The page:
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McDermott bringing great melodies to Red Deer

You have to hand it to those 16th-century monks — they sure knew how to churn out some durable tunes.

Canadian tenor John McDermott has recorded hymns spanning from the 1500s to the 20th century for his next album of devotional music. He figures some of the earliest hymns were likely written by “everyday people,” such as monks who had a good ear for a melody.

“Of course, music crosses all barriers,” said McDermott, who will perform a mixed program of traditional songs with a few hymns thrown in on Friday, April 4, at Red Deer’s Memorial Centre.

But the survival of these old, old songs shows their strains are still capable of stirring people’s emotions and their lyrics continue to hold universal relevance, added the singer who innately understands this appeal.

After all, the one-time newspaper circulation representative was catapulted into an unexpected singing career by performing exactly the kind of songs that touch people’s hearts.

“When I was growing up, there were 12 kids in my family and we all had our own song. Mine was Danny Boy and I’d be asked to sing it at parties and get-togethers,” McDermott recalled.

In 1992, he recorded two versions of Danny Boy on a 13-track disc he made for his parents’ anniversary.

Somebody sent the CD to EMI records and the disc became the only Canadian recording released by that company on its classical Angel label.

After former CBC host, the late Peter Gzowski, played some tracks from it on his radio show, sales were sent spiralling, and McDermott became an international singing sensation.

The Scottish-born resident of Parry Sound, Ont., has since released nearly two dozen albums of standards — love songs, folk songs, Celtic songs, patriotic songs, duets, Christmas songs, and hymns. And he still sings Danny Boy at every concert: “I can’t get away without doing it and I’ve never gotten tired of it.”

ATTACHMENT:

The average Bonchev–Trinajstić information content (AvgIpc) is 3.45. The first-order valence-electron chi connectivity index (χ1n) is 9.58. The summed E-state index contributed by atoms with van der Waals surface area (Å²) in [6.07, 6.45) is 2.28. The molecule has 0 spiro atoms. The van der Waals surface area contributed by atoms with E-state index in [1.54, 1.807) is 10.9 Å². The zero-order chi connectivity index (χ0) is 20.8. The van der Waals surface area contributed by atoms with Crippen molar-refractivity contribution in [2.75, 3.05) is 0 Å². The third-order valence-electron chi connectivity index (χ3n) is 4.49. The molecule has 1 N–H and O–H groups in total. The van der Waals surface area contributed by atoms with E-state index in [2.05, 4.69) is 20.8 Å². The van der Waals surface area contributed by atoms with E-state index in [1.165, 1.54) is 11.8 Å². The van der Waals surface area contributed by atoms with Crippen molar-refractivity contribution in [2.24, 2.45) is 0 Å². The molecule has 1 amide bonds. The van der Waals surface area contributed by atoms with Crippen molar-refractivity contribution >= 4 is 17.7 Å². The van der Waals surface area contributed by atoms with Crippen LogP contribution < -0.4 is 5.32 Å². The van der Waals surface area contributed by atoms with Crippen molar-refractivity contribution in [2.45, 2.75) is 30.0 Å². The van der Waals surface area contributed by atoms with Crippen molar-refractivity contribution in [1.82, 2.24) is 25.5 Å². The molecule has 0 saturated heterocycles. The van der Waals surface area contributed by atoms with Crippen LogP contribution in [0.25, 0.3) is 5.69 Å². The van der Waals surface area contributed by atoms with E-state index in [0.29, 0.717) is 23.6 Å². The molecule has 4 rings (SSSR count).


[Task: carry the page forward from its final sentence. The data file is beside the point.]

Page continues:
The song consists of a few, simple verses and it never repeats, said McDermott, yet it’s so beloved, “it’ll be sung 300 years from now . . . not like (something) by Britney Spears.”

Folks who attend his Red Deer concert will have a chance to be entered into a draw to win a trip for two to Canadian battlefields in Normandy, accompanied by retired General Rick Hillier and Canadian historians.

Guests on the tour will get to hear about strategic failures and successes on both sides of the World Wars and learn what lessons were gained from these historic events.

McDermott noted fans can also enter into a draw on the website of his charitable foundation, McDermott House Canada, which seeks to improve the lives of veterans, members of the military, first responders and hospice patients.

With ancestors who fought several wars, McDermott feels a special kinship with soldiers.

He has performed at events such as D-Day commemorations in France in 1995. And his foundation has launched many initiatives to raise money for outreach centres, transitional homes and hospices for veterans.

McDermott said his father was a Second World War tail gunner, who survived the conflict.

But his mother’s brother died in Changi, the infamous prisoner of war camp in Burma depicted in the film The Bridge on the River Kwai.

And his two cousins fought in Vietnam — one died there and the other committed suicide some years after returning to so-called regular life.

“I think we all owe it to our veterans to pay attention to them” and appreciate their sacrifices, he said.

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